Newsletter - February 2007

Happy Birthday, Cassie! It’s hard to believe that she’s ten years old. In Cavalier years, this is a milestone. More than that, the doom and gloom predications of her requiring medication for a lifetime due to colitis were, perhaps, overly guarded. Cassie thrives on her home-made diet and hasn’t needed medication in too many years to count. True, Cassie’s heart has gone the way of most members of her breed. She’s sporting a grade six murmur due to mitral valve disease, but her demeanor and joy of life can’t be graded as easily. This girl is inspirational and Tori thinks so, too.

Tori is in her first season. If she didn’t already love Cassie, she certainly does at the moment. Cassie, being the patient soul that she is, has put up with Tori following her every step and trying to mount her. I told Cassie that my birthday gift to her would be to find a way of getting Tori to love her a little less. So, if anyone has a date (dinner and dancing not required) in mind, Cassie would be most appreciative.

What’s New at monicasegal.com

Booklet Update: Cooked Diet Recipes (Second Edition)

The original diet plans in this booklet have been updated to meet the new 2006 National Research Council recommended allowances. In addition, all diets include a breakdown of kilocalories by percentage of protein, carbohydrates and fat. Consider this booklet if you want to keep your dog’s diet up to the latest, improved standards.

Reminder: Formulated diets can provide a balanced ‘menu’ that includes a ‘variety over time’ approach. Our diets are guided by NRC rather than AAFCO. NRC is an independent body, unrelated to AAFCO, or pet food manufacturers.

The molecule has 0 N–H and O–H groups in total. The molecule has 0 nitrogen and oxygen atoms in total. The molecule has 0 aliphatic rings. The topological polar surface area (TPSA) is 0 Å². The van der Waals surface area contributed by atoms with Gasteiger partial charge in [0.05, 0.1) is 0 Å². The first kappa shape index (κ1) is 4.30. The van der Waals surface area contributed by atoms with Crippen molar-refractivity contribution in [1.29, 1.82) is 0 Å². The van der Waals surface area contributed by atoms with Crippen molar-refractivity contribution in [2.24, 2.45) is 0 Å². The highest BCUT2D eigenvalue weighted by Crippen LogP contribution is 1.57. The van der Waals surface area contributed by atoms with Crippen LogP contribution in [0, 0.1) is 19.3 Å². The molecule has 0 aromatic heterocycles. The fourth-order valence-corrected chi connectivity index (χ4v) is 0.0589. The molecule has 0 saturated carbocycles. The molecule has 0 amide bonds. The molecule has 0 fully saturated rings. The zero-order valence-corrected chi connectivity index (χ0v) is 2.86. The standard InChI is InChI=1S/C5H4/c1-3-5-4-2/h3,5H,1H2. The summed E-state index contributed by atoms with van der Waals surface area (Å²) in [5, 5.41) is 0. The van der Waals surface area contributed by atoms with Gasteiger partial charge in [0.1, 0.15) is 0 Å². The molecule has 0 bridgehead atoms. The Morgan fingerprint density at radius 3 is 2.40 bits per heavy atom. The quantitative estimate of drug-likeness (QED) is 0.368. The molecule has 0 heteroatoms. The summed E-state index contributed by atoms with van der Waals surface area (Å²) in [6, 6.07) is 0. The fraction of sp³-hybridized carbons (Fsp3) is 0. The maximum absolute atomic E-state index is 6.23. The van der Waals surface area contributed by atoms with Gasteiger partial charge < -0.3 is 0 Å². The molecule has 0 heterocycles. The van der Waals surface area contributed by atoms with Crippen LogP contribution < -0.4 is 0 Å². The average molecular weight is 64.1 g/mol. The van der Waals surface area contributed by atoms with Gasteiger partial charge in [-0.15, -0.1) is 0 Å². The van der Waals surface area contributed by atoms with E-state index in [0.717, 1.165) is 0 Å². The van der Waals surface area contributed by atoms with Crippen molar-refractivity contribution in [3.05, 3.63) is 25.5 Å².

New Supplement: Di-Calcium Phosphate

Di-Calcium phosphate provides calcium and phosphorus. I use it in some puppy diets and for many dogs with food allergies and intolerances because it is considered to be hypoallergenic (no protein to react to). The biggest problem with di-calcium phosphate has been an inconsistent amount of both minerals. That is, the label claim states that a mineral can be anywhere between this and that percentage. Obviously, this presents a problem when formulating a diet because I’m not one to guess about what a product actually contains. The second problem is that current stock of a popular brand is running low and the product is being discontinued. So began my search for a product that would be good enough to put my name on. It has taken almost two years and many laboratory tests to find it. I’m proud to say that we now have a very high quality, very consistent di-calcium phosphate to offer. The lab reports shows that even after testing three different batches, consistency in calcium and phosphorus deviates by less than 1%. I am so convinced that this product is top-notch that Tori consumes it daily.

Diet of the Month Revised GARD Diet

I have revised the GARD diet, with Dr. Jean Dodd’s approval, to meet new NRC 2006 recommended allowances. Note that this diet is written as a one-week plan while the original was a daily diet. This change will, hopefully, allow you to see at a glance, how much food to prepare, so you can freeze portions for future use. The amount of protein remains the same. The diet provides more than 200% of the 2006 recommended daily allowance. Also, fish is one of the best-rated foods on the biological scale.

To clarify this diet, note that it has always been positioned to provide dogs with seizure disorders a source of branch chain amino acids and extremely low amounts of glutamate-aspartate. Since these dogs take medication(s) that can be hard on the liver, the diet is liver-friendly. However, it is not “just’ a liver-friendly diet. It serves a greater role, thus it restricts some foods. GARD has also been successfully fed to dogs that do not have seizures.

Per Week

42 oz cod, baked

35 oz potato

42 oz sweet potato

21 oz zucchini

42 oz green beans

2 capsules, vitamin E 200 IU

25 mg vitamin B compound

250 mg Ester-C

1 1/2 eggshells

7 tsp. canola oil (not to be used for dogs that have seizures)

40 mg zinc citrate or gluconate

1 1/4 tsp di-calcium phosphate

3 capsules, Multimineral Complex

This diet should support the weight of a 25-30-pound dog. It provides 678 kilocalories that break down as 32% from protein, 57% from carbohydrates and 11% from fat. - Protein: 49 grams - Carbohydrates: 85 grams - Fat: 7.5 grams

Happy Valentine’s Day!

Monica

“They say the dog is man's best friend. I don't believe that. How many of your friends have you neutered.’ -- Larry Reeb

 
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